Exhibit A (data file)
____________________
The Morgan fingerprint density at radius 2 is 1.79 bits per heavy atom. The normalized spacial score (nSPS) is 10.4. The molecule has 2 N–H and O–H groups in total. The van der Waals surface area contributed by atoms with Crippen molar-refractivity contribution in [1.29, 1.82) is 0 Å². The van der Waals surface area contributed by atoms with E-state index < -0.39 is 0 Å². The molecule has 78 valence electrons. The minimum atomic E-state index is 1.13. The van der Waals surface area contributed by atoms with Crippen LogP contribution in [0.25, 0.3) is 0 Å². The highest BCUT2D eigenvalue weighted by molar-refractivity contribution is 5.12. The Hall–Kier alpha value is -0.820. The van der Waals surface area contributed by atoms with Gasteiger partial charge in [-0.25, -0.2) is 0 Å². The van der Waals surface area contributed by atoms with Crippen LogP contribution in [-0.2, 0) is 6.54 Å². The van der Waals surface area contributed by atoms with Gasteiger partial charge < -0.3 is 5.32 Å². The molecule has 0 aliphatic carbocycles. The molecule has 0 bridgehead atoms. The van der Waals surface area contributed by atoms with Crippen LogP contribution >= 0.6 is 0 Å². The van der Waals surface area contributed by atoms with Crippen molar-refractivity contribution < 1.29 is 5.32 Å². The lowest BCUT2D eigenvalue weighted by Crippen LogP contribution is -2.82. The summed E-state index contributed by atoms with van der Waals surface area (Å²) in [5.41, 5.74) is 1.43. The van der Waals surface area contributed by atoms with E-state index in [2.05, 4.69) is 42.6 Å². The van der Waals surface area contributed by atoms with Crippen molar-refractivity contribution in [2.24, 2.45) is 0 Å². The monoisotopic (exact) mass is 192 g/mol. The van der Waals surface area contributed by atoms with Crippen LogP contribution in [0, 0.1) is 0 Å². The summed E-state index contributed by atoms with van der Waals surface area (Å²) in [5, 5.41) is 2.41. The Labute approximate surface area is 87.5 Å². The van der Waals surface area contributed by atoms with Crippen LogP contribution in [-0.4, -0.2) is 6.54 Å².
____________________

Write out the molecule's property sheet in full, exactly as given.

The Morgan fingerprint density at radius 2 is 1.79 bits per heavy atom. The normalized spacial score (nSPS) is 10.4. The molecule has 2 N–H and O–H groups in total. The van der Waals surface area contributed by atoms with Crippen molar-refractivity contribution in [1.29, 1.82) is 0 Å². The van der Waals surface area contributed by atoms with E-state index < -0.39 is 0 Å². The molecule has 78 valence electrons. The minimum atomic E-state index is 1.13. The van der Waals surface area contributed by atoms with Crippen LogP contribution in [0.25, 0.3) is 0 Å². The highest BCUT2D eigenvalue weighted by molar-refractivity contribution is 5.12. The Hall–Kier alpha value is -0.820. The van der Waals surface area contributed by atoms with Gasteiger partial charge in [-0.25, -0.2) is 0 Å². The van der Waals surface area contributed by atoms with Crippen LogP contribution in [-0.2, 0) is 6.54 Å². The van der Waals surface area contributed by atoms with Gasteiger partial charge < -0.3 is 5.32 Å². The molecule has 0 aliphatic carbocycles. The molecule has 0 bridgehead atoms. The van der Waals surface area contributed by atoms with Crippen LogP contribution >= 0.6 is 0 Å². The van der Waals surface area contributed by atoms with Crippen molar-refractivity contribution < 1.29 is 5.32 Å². The lowest BCUT2D eigenvalue weighted by Crippen LogP contribution is -2.82. The summed E-state index contributed by atoms with van der Waals surface area (Å²) in [5.41, 5.74) is 1.43. The van der Waals surface area contributed by atoms with E-state index in [2.05, 4.69) is 42.6 Å². The van der Waals surface area contributed by atoms with Crippen molar-refractivity contribution in [2.24, 2.45) is 0 Å². The monoisotopic (exact) mass is 192 g/mol. The van der Waals surface area contributed by atoms with Crippen LogP contribution in [0, 0.1) is 0 Å². The summed E-state index contributed by atoms with van der Waals surface area (Å²) in [5, 5.41) is 2.41. The Labute approximate surface area is 87.5 Å². The van der Waals surface area contributed by atoms with Crippen LogP contribution in [-0.4, -0.2) is 6.54 Å².